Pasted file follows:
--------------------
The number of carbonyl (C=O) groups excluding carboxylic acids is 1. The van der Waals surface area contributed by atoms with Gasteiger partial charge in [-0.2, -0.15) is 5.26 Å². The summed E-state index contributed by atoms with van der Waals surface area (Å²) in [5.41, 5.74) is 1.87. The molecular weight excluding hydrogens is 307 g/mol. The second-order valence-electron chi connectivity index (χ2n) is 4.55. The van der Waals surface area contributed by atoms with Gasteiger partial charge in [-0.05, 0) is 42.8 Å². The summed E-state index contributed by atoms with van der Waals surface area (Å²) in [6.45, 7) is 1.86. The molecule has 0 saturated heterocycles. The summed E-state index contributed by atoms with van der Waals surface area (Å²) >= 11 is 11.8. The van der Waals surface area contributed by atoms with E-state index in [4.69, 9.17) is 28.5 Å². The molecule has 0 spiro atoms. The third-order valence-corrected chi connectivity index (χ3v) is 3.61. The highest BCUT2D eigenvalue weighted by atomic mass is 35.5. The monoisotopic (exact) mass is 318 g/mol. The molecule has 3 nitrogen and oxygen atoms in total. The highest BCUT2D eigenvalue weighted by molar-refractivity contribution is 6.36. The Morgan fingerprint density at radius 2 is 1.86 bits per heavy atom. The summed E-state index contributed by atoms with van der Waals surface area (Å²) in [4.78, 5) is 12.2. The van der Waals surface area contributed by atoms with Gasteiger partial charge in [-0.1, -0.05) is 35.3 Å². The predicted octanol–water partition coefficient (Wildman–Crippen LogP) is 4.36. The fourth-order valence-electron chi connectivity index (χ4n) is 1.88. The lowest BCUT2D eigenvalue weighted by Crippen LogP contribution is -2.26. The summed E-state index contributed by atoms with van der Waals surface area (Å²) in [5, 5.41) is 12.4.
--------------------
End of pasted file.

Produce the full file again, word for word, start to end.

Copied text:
The number of carbonyl (C=O) groups excluding carboxylic acids is 1. The van der Waals surface area contributed by atoms with Gasteiger partial charge in [-0.2, -0.15) is 5.26 Å². The summed E-state index contributed by atoms with van der Waals surface area (Å²) in [5.41, 5.74) is 1.87. The molecular weight excluding hydrogens is 307 g/mol. The second-order valence-electron chi connectivity index (χ2n) is 4.55. The van der Waals surface area contributed by atoms with Gasteiger partial charge in [-0.05, 0) is 42.8 Å². The summed E-state index contributed by atoms with van der Waals surface area (Å²) in [6.45, 7) is 1.86. The molecule has 0 saturated heterocycles. The summed E-state index contributed by atoms with van der Waals surface area (Å²) >= 11 is 11.8. The van der Waals surface area contributed by atoms with E-state index in [4.69, 9.17) is 28.5 Å². The molecule has 0 spiro atoms. The third-order valence-corrected chi connectivity index (χ3v) is 3.61. The highest BCUT2D eigenvalue weighted by atomic mass is 35.5. The monoisotopic (exact) mass is 318 g/mol. The molecule has 3 nitrogen and oxygen atoms in total. The highest BCUT2D eigenvalue weighted by molar-refractivity contribution is 6.36. The Morgan fingerprint density at radius 2 is 1.86 bits per heavy atom. The summed E-state index contributed by atoms with van der Waals surface area (Å²) in [4.78, 5) is 12.2. The van der Waals surface area contributed by atoms with Gasteiger partial charge in [-0.1, -0.05) is 35.3 Å². The predicted octanol–water partition coefficient (Wildman–Crippen LogP) is 4.36. The fourth-order valence-electron chi connectivity index (χ4n) is 1.88. The lowest BCUT2D eigenvalue weighted by Crippen LogP contribution is -2.26. The summed E-state index contributed by atoms with van der Waals surface area (Å²) in [5, 5.41) is 12.4.